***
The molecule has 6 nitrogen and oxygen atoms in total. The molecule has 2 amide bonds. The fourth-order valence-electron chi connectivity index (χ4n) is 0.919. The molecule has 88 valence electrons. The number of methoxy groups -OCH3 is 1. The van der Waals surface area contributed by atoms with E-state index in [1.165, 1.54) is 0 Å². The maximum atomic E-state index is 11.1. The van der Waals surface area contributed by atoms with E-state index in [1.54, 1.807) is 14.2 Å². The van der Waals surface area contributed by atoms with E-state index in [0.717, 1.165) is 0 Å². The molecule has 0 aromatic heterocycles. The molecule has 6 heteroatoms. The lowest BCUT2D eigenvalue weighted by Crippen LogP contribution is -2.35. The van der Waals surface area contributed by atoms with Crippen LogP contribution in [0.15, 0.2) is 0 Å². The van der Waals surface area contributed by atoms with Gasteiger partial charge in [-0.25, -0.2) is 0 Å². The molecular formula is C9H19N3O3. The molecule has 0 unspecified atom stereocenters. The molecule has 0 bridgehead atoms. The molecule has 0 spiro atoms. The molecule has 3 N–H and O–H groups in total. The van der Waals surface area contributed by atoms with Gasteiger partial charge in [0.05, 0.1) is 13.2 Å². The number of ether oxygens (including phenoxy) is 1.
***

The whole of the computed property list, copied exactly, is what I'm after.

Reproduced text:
The molecule has 6 nitrogen and oxygen atoms in total. The molecule has 2 amide bonds. The fourth-order valence-electron chi connectivity index (χ4n) is 0.919. The molecule has 88 valence electrons. The number of methoxy groups -OCH3 is 1. The van der Waals surface area contributed by atoms with E-state index in [1.165, 1.54) is 0 Å². The maximum atomic E-state index is 11.1. The van der Waals surface area contributed by atoms with E-state index in [1.54, 1.807) is 14.2 Å². The van der Waals surface area contributed by atoms with E-state index in [0.717, 1.165) is 0 Å². The molecule has 0 aromatic heterocycles. The molecule has 6 heteroatoms. The lowest BCUT2D eigenvalue weighted by Crippen LogP contribution is -2.35. The van der Waals surface area contributed by atoms with Crippen LogP contribution in [0.15, 0.2) is 0 Å². The van der Waals surface area contributed by atoms with Gasteiger partial charge in [-0.25, -0.2) is 0 Å². The molecular formula is C9H19N3O3. The molecule has 0 unspecified atom stereocenters. The molecule has 0 bridgehead atoms. The molecule has 0 spiro atoms. The molecule has 3 N–H and O–H groups in total. The van der Waals surface area contributed by atoms with Gasteiger partial charge in [0.05, 0.1) is 13.2 Å². The number of ether oxygens (including phenoxy) is 1.